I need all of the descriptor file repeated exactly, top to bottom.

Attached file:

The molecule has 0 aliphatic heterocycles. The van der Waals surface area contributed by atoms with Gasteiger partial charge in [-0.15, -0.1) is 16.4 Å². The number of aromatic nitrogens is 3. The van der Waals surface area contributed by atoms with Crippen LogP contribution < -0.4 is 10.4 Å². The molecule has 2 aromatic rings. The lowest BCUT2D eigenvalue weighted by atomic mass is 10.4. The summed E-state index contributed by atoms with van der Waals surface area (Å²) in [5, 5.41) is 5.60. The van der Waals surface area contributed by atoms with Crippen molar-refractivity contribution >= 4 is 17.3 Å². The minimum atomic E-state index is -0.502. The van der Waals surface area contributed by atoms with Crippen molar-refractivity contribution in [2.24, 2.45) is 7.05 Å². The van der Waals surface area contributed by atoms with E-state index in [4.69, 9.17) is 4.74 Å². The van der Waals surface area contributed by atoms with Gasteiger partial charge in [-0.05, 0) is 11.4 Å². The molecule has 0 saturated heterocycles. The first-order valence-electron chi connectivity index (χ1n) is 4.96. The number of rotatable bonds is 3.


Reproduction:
The molecule has 0 aliphatic heterocycles. The van der Waals surface area contributed by atoms with Gasteiger partial charge in [-0.15, -0.1) is 16.4 Å². The number of aromatic nitrogens is 3. The van der Waals surface area contributed by atoms with Crippen LogP contribution < -0.4 is 10.4 Å². The molecule has 2 aromatic rings. The lowest BCUT2D eigenvalue weighted by atomic mass is 10.4. The summed E-state index contributed by atoms with van der Waals surface area (Å²) in [5, 5.41) is 5.60. The van der Waals surface area contributed by atoms with Crippen molar-refractivity contribution >= 4 is 17.3 Å². The minimum atomic E-state index is -0.502. The van der Waals surface area contributed by atoms with Crippen molar-refractivity contribution in [2.24, 2.45) is 7.05 Å². The van der Waals surface area contributed by atoms with E-state index in [4.69, 9.17) is 4.74 Å². The van der Waals surface area contributed by atoms with Gasteiger partial charge in [-0.05, 0) is 11.4 Å². The molecule has 0 saturated heterocycles. The first-order valence-electron chi connectivity index (χ1n) is 4.96. The number of rotatable bonds is 3.